Nutrition labels and healthy reformulation in Latin America

26 Jun 2020

Mexico’s front-of-pack warning nutrition label has entered into force. Will healthy reformulation follow?

In March 2020, Mexico became the latest Latin American country to give the official green light to a warning nutrition label.

Nutrition labels and healthy reformulation in Latin America

If a food or drink product exceeds certain nutrient thresholds, it must warn consumers it contains excess amounts of sugar, saturated fat, trans fat, sodium and calories, as well as caffeine and sweeteners. The mandatory labels warn parents that children should avoid caffeine and that sweeteners are not recommended for children.

The nutrient thresholds are based on nutrient profiles established by the Pan American Health Organization (PAHO), the regional branch of the World Health Organization (WHO).

The legislation will be enforced in three stages, beginning in October 2020 and running until 2025.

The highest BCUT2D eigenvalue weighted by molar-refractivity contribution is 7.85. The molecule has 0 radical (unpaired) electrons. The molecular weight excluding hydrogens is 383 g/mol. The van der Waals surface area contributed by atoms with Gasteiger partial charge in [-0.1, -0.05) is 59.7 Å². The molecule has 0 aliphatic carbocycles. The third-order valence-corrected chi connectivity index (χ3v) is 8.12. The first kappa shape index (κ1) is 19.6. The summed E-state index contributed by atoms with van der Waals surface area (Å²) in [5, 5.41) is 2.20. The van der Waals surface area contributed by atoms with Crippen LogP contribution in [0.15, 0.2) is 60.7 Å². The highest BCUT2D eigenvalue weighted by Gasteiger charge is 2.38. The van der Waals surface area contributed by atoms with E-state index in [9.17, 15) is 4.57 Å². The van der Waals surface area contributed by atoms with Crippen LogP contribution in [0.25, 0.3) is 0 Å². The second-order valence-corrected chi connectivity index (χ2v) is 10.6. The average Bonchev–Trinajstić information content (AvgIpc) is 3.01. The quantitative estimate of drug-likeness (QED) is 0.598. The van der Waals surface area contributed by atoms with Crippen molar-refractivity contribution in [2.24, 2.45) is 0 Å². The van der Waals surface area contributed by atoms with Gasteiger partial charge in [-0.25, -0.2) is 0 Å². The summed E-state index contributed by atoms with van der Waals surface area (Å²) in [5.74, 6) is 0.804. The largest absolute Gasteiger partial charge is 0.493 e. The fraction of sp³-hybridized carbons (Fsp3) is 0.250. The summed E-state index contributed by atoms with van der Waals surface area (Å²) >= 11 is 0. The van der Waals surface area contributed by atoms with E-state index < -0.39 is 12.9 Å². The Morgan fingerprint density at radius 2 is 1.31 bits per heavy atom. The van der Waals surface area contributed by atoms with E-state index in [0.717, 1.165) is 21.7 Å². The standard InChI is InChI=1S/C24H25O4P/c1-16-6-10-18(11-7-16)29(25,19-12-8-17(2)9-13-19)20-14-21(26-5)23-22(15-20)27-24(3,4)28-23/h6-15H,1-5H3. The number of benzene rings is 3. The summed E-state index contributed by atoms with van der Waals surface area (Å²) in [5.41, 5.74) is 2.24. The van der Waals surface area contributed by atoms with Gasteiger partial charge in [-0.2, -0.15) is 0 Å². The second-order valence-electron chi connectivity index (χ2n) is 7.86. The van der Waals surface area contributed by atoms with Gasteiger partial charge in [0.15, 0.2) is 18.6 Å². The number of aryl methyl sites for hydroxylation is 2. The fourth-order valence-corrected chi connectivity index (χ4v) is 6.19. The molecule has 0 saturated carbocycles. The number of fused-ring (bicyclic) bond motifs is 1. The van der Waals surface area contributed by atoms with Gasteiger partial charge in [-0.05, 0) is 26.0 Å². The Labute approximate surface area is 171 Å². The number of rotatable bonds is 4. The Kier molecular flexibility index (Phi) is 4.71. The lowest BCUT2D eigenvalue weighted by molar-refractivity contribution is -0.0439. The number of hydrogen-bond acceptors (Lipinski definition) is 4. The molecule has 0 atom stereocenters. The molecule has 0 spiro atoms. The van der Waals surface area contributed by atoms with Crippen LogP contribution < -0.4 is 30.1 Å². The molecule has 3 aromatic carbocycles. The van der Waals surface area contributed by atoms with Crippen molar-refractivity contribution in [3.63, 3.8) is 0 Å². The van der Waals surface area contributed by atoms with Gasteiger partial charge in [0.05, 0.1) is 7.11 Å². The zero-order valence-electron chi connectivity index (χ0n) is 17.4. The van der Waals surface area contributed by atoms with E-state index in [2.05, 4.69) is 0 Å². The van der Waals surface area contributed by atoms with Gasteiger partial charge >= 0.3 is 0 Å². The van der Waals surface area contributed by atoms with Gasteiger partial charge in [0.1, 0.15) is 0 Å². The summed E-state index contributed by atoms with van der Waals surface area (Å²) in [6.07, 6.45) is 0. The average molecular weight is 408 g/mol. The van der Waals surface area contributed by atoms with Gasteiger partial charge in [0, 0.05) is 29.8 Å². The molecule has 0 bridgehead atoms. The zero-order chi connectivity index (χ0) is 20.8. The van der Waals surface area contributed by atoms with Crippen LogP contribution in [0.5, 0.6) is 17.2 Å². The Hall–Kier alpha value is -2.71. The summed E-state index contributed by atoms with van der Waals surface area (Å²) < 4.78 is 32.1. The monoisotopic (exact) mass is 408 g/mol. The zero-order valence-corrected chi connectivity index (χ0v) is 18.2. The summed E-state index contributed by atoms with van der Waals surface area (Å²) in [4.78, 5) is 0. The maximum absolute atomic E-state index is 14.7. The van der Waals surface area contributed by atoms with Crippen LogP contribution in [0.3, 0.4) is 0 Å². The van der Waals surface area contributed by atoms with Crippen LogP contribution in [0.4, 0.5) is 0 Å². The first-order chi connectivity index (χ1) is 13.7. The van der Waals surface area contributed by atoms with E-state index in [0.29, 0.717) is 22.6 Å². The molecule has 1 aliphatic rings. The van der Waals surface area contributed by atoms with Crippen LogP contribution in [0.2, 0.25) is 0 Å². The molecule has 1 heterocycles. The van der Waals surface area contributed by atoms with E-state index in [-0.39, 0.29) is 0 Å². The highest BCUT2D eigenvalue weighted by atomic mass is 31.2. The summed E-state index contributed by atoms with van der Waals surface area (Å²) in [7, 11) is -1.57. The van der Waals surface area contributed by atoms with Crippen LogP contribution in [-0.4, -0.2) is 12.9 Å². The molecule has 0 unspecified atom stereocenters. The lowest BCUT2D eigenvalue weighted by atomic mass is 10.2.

Ready for reformulation?

The public health stakes are high in a country that has declared obesity to be an epidemiological emergency. Overweight and obesity affects 72.5% of adults, or approximately 56 million Mexicans, according to a recent review led by Giovanni Díaz-Zavala.

However, the big question is, will manufacturers make their products healthier by reducing levels of salt, sugar, and fat in order to avoid a negative label, or simply hope that the label will not significantly impact sales?

Consumer rights association, El Poder del Consumidor, which lobbied in favour of the legislation, believes some actors in the food industry will initially try to thwart the labelling rather than reformulate.

"We know that more [legal tactics] will come; the industry will use all kinds of strategies to block the warning labelling, as they have done systematically to maintain their profits at the expense of the health of the population,” said the campaign group’s director, Alejandro Calvillo, referring to a legal request to suspend the legislation that was submitted earlier this year by the Confederation of Chambers of Commerce, Concamin, and business trade group, CCE.

Some experts have expressed concern that the financial impact of the COVID-19 crisis could limit manufacturers’ ability to invest in reformulation.

Eugenia Muinelo, manager of regulatory affairs at Buenos Aires-based consultancy EAS Strategies said: “Certain type of products would be able to consider reformulation, however, others, even with a reformulation, will be impacted by the front-of-pack scheme. In both cases they will need to invest some money, even reformulating the product or adapting the labels.